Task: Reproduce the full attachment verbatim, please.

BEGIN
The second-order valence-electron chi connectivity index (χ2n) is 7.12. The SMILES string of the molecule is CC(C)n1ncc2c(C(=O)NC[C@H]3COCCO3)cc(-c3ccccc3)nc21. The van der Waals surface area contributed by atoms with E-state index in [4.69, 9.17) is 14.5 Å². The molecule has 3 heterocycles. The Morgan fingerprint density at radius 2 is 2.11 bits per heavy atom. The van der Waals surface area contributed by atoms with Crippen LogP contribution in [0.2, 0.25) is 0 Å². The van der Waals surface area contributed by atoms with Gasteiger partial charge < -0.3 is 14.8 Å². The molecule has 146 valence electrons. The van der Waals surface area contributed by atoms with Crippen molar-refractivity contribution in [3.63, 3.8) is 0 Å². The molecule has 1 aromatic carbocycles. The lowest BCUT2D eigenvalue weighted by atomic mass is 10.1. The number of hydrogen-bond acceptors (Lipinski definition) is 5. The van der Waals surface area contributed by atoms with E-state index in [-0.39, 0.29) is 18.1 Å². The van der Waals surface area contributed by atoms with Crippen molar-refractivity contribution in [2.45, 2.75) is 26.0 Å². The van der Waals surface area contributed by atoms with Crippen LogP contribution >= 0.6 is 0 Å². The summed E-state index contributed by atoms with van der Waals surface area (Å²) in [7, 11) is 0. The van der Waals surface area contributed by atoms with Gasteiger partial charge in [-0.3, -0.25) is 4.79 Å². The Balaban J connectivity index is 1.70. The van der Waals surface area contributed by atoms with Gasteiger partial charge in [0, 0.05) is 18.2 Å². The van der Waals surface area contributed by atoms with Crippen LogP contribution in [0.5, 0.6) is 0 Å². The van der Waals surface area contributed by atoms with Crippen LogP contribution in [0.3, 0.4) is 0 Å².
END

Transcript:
The second-order valence-electron chi connectivity index (χ2n) is 7.12. The SMILES string of the molecule is CC(C)n1ncc2c(C(=O)NC[C@H]3COCCO3)cc(-c3ccccc3)nc21. The van der Waals surface area contributed by atoms with E-state index in [4.69, 9.17) is 14.5 Å². The molecule has 3 heterocycles. The Morgan fingerprint density at radius 2 is 2.11 bits per heavy atom. The van der Waals surface area contributed by atoms with Crippen LogP contribution in [0.2, 0.25) is 0 Å². The van der Waals surface area contributed by atoms with Gasteiger partial charge < -0.3 is 14.8 Å². The molecule has 146 valence electrons. The van der Waals surface area contributed by atoms with Crippen molar-refractivity contribution in [3.63, 3.8) is 0 Å². The molecule has 1 aromatic carbocycles. The lowest BCUT2D eigenvalue weighted by atomic mass is 10.1. The number of hydrogen-bond acceptors (Lipinski definition) is 5. The van der Waals surface area contributed by atoms with E-state index in [-0.39, 0.29) is 18.1 Å². The van der Waals surface area contributed by atoms with Crippen molar-refractivity contribution in [2.45, 2.75) is 26.0 Å². The van der Waals surface area contributed by atoms with Crippen LogP contribution >= 0.6 is 0 Å². The summed E-state index contributed by atoms with van der Waals surface area (Å²) in [7, 11) is 0. The van der Waals surface area contributed by atoms with Gasteiger partial charge in [-0.3, -0.25) is 4.79 Å². The Balaban J connectivity index is 1.70. The van der Waals surface area contributed by atoms with Gasteiger partial charge in [0, 0.05) is 18.2 Å². The van der Waals surface area contributed by atoms with Crippen LogP contribution in [0.5, 0.6) is 0 Å². The van der Waals surface area contributed by atoms with Crippen LogP contribution in [0.3, 0.4) is 0 Å².